Comment by linda-linsefors on Was a PhD necessary to solve outstanding math problems? · 2020-07-11T11:54:26.918Z · score: 6 (4 votes) · LW · GW

There is also the fact that there are much fewer academic post-doc jobs compared to PhD position. This is probably different in different fields, but my math friend says this is defiantly the case in math. Sure the more successful are more likely to get the next job, but it is more about relative success compared to your competition, than absolute success. I don't know if the bar to keep going happens to be reasonable in absolute terms.

The way I view a PhD is that it is an entry level research job. If you want to have a research career, you start with an entry level research job, more or less similar to other career path.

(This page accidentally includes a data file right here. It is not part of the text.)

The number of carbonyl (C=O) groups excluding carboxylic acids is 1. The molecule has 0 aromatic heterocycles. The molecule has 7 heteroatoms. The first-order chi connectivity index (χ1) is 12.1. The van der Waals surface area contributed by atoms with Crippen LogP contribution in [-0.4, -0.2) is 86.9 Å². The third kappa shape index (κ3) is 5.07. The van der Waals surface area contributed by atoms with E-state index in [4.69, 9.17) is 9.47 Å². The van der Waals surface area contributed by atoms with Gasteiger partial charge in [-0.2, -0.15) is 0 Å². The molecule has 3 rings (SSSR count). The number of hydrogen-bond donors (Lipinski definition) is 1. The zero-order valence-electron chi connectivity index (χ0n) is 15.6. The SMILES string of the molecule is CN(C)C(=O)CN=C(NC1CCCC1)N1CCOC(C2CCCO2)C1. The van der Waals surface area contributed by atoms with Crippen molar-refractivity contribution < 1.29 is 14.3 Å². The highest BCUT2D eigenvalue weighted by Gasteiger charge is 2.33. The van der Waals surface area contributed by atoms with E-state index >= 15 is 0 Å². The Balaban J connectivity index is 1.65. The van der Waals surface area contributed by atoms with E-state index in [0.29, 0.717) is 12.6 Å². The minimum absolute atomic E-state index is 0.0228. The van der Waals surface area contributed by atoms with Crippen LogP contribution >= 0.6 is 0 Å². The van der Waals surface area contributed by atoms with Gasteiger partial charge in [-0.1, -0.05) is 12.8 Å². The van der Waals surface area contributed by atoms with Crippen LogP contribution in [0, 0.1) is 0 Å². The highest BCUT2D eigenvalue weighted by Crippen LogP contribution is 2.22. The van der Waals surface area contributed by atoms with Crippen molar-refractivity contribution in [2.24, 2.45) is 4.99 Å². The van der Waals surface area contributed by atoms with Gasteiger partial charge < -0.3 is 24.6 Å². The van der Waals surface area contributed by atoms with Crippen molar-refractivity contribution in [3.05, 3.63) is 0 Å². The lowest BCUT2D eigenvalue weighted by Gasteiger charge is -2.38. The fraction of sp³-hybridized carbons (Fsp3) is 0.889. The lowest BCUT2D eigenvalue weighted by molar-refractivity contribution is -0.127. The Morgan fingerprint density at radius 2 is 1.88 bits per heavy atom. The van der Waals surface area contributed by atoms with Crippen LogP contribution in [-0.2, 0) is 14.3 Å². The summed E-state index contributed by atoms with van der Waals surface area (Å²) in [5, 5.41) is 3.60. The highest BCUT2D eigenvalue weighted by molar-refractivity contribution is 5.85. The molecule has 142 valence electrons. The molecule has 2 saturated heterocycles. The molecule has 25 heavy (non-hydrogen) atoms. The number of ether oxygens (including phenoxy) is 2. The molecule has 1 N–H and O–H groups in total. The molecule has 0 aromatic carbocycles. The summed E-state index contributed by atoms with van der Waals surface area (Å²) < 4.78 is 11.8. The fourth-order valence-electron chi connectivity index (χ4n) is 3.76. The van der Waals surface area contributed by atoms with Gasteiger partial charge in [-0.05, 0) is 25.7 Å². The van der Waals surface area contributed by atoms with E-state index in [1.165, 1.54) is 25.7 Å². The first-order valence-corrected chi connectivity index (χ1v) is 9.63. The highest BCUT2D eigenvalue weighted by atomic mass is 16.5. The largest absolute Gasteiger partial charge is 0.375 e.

I wonder, if you want to do maths research, and don't do a PhD, what is the alternative? The best thing about a PhD is that you get paid to do research, which is very uncommon every where else, unless you do something very applied.

Do you know of any reasonable alternatives to working in academia for less applied research? Or maybe this is what you mean by gate-keeping, that academia has monopolised funding?

Comment by linda-linsefors on Was a PhD necessary to solve outstanding math problems? · 2020-07-10T23:29:34.982Z · score: 4 (3 votes) · LW · GW

Some what related:

  • This trailer for the documentary "Death (& Rebirth) Of A PhD" claims that getting a PhD used to be great, but is now crap.